Author(s): Dang CV, Le A, Gao P
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Abstract Although cancers have altered glucose metabolism, termed the Warburg effect, which describes the increased uptake and conversion of glucose to lactate by cancer cells under adequate oxygen tension, changes in the metabolism of glutamine and fatty acid have also been documented. The MYC oncogene, which contributes to the genesis of many human cancers, encodes a transcription factor c-Myc, which links altered cellular metabolism to tumorigenesis. c-Myc regulates genes involved in the biogenesis of ribosomes and mitochondria, and regulation of glucose and glutamine metabolism. With E2F1, c-Myc induces genes involved in nucleotide metabolism and DNA replication, and microRNAs that homeostatically attenuate E2F1 expression. With the hypoxia inducible transcription factor HIF-1, ectopic c-Myc cooperatively induces a transcriptional program for hypoxic adaptation. Myc regulates gene expression either directly, such as glycolytic genes including lactate dehydrogenase A (LDHA), or indirectly, such as repression of microRNAs miR-23a/b to increase glutaminase (GLS) protein expression and glutamine metabolism. Ectopic MYC expression in cancers, therefore, could concurrently drive aerobic glycolysis and/or oxidative phosphorylation to provide sufficient energy and anabolic substrates for cell growth and proliferation in the context of the tumor microenvironment. Collectively, these studies indicate that Myc-mediated altered cancer cell energy metabolism could be translated for the development of new anticancer therapies.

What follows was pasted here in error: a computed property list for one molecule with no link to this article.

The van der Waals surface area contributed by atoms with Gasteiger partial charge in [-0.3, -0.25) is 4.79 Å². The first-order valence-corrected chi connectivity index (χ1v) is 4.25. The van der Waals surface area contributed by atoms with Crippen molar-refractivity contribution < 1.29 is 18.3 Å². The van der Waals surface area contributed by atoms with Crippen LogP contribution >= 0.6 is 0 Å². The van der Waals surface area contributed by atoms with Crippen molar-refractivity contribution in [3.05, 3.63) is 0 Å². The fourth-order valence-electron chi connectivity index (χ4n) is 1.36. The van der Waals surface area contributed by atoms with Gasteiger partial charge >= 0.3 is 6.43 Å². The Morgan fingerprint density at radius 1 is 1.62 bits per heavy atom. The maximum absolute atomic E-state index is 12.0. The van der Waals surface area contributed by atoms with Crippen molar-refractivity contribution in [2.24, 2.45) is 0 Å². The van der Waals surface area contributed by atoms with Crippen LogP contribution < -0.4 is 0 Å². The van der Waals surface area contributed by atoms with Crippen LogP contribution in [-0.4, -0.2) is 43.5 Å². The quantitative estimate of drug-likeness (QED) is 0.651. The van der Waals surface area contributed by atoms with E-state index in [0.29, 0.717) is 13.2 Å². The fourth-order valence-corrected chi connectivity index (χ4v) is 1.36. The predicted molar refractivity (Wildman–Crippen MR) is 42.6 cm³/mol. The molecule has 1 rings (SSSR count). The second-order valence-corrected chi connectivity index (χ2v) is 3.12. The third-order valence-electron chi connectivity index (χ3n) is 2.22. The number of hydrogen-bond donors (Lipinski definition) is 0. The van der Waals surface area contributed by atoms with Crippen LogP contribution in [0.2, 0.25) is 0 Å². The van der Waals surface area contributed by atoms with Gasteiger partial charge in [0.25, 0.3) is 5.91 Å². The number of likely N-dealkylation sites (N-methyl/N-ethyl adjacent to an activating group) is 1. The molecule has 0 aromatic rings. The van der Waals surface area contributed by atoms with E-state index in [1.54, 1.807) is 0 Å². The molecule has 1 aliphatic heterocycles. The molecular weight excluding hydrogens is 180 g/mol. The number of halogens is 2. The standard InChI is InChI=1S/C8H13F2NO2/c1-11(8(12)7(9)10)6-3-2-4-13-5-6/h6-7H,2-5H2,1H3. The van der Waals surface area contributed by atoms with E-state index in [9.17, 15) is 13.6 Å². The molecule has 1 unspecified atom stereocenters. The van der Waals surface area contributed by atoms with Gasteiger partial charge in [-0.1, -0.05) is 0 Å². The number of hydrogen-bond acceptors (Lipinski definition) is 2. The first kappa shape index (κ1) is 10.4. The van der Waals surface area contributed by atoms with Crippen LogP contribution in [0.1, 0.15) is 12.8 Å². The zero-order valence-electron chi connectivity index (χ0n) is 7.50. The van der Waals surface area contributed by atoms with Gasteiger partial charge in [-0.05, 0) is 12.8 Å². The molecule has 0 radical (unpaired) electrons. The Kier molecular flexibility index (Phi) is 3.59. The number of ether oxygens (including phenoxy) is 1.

This article was published in Clin Cancer Res
and referenced in Journal of Carcinogenesis & Mutagenesis